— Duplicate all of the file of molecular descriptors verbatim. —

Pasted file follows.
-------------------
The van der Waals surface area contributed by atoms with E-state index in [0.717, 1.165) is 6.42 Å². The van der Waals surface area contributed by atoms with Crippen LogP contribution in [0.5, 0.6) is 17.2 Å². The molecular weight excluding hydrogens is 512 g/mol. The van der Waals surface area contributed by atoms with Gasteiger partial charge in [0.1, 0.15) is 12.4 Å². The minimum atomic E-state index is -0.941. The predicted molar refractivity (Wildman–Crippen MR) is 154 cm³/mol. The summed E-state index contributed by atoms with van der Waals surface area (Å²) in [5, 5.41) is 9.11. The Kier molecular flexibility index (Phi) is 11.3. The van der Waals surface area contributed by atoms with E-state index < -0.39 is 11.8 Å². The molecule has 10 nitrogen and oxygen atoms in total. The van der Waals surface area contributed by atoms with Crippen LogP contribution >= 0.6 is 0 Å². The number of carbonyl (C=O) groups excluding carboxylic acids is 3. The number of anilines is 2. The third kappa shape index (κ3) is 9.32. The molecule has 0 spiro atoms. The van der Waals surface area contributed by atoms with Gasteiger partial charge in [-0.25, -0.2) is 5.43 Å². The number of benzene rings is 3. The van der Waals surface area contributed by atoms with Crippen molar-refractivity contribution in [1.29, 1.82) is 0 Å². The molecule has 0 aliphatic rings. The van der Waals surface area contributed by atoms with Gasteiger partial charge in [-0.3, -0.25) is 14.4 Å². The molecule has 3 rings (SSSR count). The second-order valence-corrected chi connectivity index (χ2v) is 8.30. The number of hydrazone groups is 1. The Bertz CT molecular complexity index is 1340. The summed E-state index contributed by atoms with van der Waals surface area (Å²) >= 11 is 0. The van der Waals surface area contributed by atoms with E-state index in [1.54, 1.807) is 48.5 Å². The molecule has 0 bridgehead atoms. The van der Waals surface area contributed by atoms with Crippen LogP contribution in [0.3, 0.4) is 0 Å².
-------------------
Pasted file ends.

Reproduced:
The van der Waals surface area contributed by atoms with E-state index in [0.717, 1.165) is 6.42 Å². The van der Waals surface area contributed by atoms with Crippen LogP contribution in [0.5, 0.6) is 17.2 Å². The molecular weight excluding hydrogens is 512 g/mol. The van der Waals surface area contributed by atoms with Gasteiger partial charge in [0.1, 0.15) is 12.4 Å². The minimum atomic E-state index is -0.941. The predicted molar refractivity (Wildman–Crippen MR) is 154 cm³/mol. The summed E-state index contributed by atoms with van der Waals surface area (Å²) in [5, 5.41) is 9.11. The Kier molecular flexibility index (Phi) is 11.3. The van der Waals surface area contributed by atoms with E-state index < -0.39 is 11.8 Å². The molecule has 10 nitrogen and oxygen atoms in total. The van der Waals surface area contributed by atoms with Crippen LogP contribution >= 0.6 is 0 Å². The number of carbonyl (C=O) groups excluding carboxylic acids is 3. The number of anilines is 2. The third kappa shape index (κ3) is 9.32. The molecule has 0 spiro atoms. The van der Waals surface area contributed by atoms with Gasteiger partial charge in [-0.25, -0.2) is 5.43 Å². The number of benzene rings is 3. The van der Waals surface area contributed by atoms with Crippen molar-refractivity contribution in [1.29, 1.82) is 0 Å². The molecule has 0 aliphatic rings. The van der Waals surface area contributed by atoms with Gasteiger partial charge in [-0.3, -0.25) is 14.4 Å². The molecule has 3 rings (SSSR count). The second-order valence-corrected chi connectivity index (χ2v) is 8.30. The number of hydrazone groups is 1. The Bertz CT molecular complexity index is 1340. The summed E-state index contributed by atoms with van der Waals surface area (Å²) >= 11 is 0. The van der Waals surface area contributed by atoms with E-state index in [1.54, 1.807) is 48.5 Å². The molecule has 0 bridgehead atoms. The van der Waals surface area contributed by atoms with Crippen LogP contribution in [0.3, 0.4) is 0 Å².